Thursday, September 8, 2011
Tabu: Things Don't Happen the Way They Used To
I don't imagine the Tabu you get at your local drugstore is anything but a remote facsimile of the original. And how could you expect it to be - at roughly fifteen dollars? I suspect Tabu was once something closer in spirit to Muscs Kublai Kahn by Serge Lutens, and in fact when I smell many of the Lutens fragrances I'm reminded of the way I've heard vintage Tabu described. I think of Francis Kurkdjian's wonderfully strange and smoky Absolue Pour le Soir, a raunchier Chanel Coco, Le Labo's Patchouli 24. The current version of Tabu is a much paler cousin of these, but I like it the way I like other simple things that don't cost me too much, with a peculiar kind of affection I wouldn't afford it at a steeper price.
Though Tabu's creator, perfumer Jean Carles, was known for doing much with little - and by little I mean cheaply, because from all accounts Tabu had everything but the kitchen sink in it - he was like many great perfumers a master of finding the right combination, the most radical alchemy, of these various ingredients, and what's missing from the modern formulation of Tabu, aside from high quality materials, is that careful alchemy. Many of the things which made Tabu striking in its original form are still essentially there - the patchouli (and how), amber, resins, spices - but much more crudely combined and calibrated. And the ingredients most crucial to its scandalous appeal - natural musks and civet - have been replaced with synthetic alternatives and their dosages diminished for the tastes of the modern consumer.
Talk to anyone who remembers early Tabu and they will tell you that a certain kind of woman wore it and was known for wearing it. Tabu was truly, at one time, the kind of perfume synonymous with, if not easy virtue and illicit behavior, then a certain regard for pleasure and candor. Recently I talked to a woman about the perfumes the women in her family once wore, and they broke down into pretty broad, easily identifiable categories. Her aunts wore Youth Dew, Marie Becker body cream, White Shoulders, and Tabu. A floral, White Shoulders is really the far opposite of oriental Tabu, suggesting a traditionally femme respectability. Tabu, in this woman's family, was shorthand for recklessness and maybe carefully judged abandon, at a time when female abandon necessarily courted disrepute. Tabu was, it seems, the scent an animal gives off to the opposite sex, indicating anything from availability to the need for caution. Rumor has it that the brief Carles was given for Tabu instructed him to create "a fragrance for a whore." Copy for one of the ads (pictured above) called it "the forbidden fragrance".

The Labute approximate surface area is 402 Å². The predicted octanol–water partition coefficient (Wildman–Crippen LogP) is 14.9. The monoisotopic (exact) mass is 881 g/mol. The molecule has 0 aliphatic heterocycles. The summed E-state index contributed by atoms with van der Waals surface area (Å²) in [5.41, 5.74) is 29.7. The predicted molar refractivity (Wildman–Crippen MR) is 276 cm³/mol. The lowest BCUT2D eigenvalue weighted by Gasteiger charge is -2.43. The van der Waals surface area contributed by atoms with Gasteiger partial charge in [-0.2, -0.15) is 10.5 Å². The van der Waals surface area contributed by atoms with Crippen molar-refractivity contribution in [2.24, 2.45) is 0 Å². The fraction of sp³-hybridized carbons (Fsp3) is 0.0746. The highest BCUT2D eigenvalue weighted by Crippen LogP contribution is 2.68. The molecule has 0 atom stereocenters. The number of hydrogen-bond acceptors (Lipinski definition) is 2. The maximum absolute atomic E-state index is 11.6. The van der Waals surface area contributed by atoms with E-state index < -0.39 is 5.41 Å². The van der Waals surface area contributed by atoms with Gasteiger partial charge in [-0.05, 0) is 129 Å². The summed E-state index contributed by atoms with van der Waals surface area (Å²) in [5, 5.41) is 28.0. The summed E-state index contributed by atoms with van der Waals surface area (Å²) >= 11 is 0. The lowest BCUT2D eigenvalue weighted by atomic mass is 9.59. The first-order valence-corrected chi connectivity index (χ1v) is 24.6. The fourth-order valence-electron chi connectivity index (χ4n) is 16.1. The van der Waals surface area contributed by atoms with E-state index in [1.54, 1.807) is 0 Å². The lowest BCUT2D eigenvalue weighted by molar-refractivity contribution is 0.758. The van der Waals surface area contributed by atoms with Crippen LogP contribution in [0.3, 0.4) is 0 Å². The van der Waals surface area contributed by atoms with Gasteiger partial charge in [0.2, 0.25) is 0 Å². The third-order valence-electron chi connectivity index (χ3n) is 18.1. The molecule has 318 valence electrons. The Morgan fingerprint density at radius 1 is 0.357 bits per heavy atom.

Tabu was released in 1932 and was said to contain citrus, spices (of these, predominantly clove), jasmine, narcissus, rose, ylang-ylang, amber, resins, civet, sandalwood, and patchouli. Rest assured it contained that and much more. But that was the picture painted for the consumer, who probably only needed to hear patchouli, civet, and spices to ascertain the fragrance's carnal agenda. This particular cocktail would have heated up nicely as the skin did, meaning that ardor could be expected to generate something like a feral frame of mind. Today's tamer version still has sensual, if not sexual, warmth, but virtues and sexual mores have shifted and expanded and are more elastically defined now - more often than not the average consumer has seen if not done it all - so it's difficult, based on drugstore Tabu and our contemporary climate, to imagine the kind of scandal the perfume once implied.
I've found eau de cologne versions most regularly, but did find an edt not too long ago. These formulations smelled similar, but I prefer the cologne. It lasts as long and doesn't feel quite so polite. I want to get as much roar as I can out of this aged beast, and the cologne is, for me, slightly more ragged and robust.